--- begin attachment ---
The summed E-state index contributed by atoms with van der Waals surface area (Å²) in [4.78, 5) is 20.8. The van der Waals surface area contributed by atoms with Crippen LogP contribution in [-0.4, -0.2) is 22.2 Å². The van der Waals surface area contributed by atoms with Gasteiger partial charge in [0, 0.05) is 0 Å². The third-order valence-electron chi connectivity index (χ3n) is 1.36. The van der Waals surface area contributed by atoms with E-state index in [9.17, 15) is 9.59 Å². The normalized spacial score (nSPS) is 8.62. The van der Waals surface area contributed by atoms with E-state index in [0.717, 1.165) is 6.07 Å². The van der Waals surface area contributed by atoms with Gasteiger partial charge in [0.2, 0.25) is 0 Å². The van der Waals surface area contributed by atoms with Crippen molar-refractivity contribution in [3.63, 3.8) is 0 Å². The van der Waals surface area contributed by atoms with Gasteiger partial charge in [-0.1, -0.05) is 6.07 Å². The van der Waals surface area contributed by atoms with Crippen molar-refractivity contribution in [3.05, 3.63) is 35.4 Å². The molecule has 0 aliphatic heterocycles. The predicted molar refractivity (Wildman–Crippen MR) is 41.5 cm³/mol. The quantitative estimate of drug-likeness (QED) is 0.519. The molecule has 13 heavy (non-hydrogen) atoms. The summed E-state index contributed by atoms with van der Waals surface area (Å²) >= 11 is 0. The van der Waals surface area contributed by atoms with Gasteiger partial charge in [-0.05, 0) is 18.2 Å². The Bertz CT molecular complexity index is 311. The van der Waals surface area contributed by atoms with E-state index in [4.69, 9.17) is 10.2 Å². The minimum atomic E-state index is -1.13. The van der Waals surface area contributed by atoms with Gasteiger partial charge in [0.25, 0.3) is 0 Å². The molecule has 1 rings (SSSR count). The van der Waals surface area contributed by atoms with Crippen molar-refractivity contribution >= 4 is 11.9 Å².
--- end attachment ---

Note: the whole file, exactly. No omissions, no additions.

The summed E-state index contributed by atoms with van der Waals surface area (Å²) in [4.78, 5) is 20.8. The van der Waals surface area contributed by atoms with Crippen LogP contribution in [-0.4, -0.2) is 22.2 Å². The van der Waals surface area contributed by atoms with Gasteiger partial charge in [0, 0.05) is 0 Å². The third-order valence-electron chi connectivity index (χ3n) is 1.36. The van der Waals surface area contributed by atoms with E-state index in [9.17, 15) is 9.59 Å². The normalized spacial score (nSPS) is 8.62. The van der Waals surface area contributed by atoms with E-state index in [0.717, 1.165) is 6.07 Å². The van der Waals surface area contributed by atoms with Gasteiger partial charge in [0.2, 0.25) is 0 Å². The van der Waals surface area contributed by atoms with Crippen molar-refractivity contribution in [3.63, 3.8) is 0 Å². The van der Waals surface area contributed by atoms with Gasteiger partial charge in [-0.1, -0.05) is 6.07 Å². The van der Waals surface area contributed by atoms with Crippen molar-refractivity contribution in [3.05, 3.63) is 35.4 Å². The molecule has 0 aliphatic heterocycles. The predicted molar refractivity (Wildman–Crippen MR) is 41.5 cm³/mol. The quantitative estimate of drug-likeness (QED) is 0.519. The molecule has 13 heavy (non-hydrogen) atoms. The summed E-state index contributed by atoms with van der Waals surface area (Å²) >= 11 is 0. The van der Waals surface area contributed by atoms with Gasteiger partial charge in [-0.05, 0) is 18.2 Å². The Bertz CT molecular complexity index is 311. The van der Waals surface area contributed by atoms with E-state index in [4.69, 9.17) is 10.2 Å². The minimum atomic E-state index is -1.13. The van der Waals surface area contributed by atoms with Gasteiger partial charge in [0.25, 0.3) is 0 Å². The molecule has 1 rings (SSSR count). The van der Waals surface area contributed by atoms with Crippen molar-refractivity contribution >= 4 is 11.9 Å².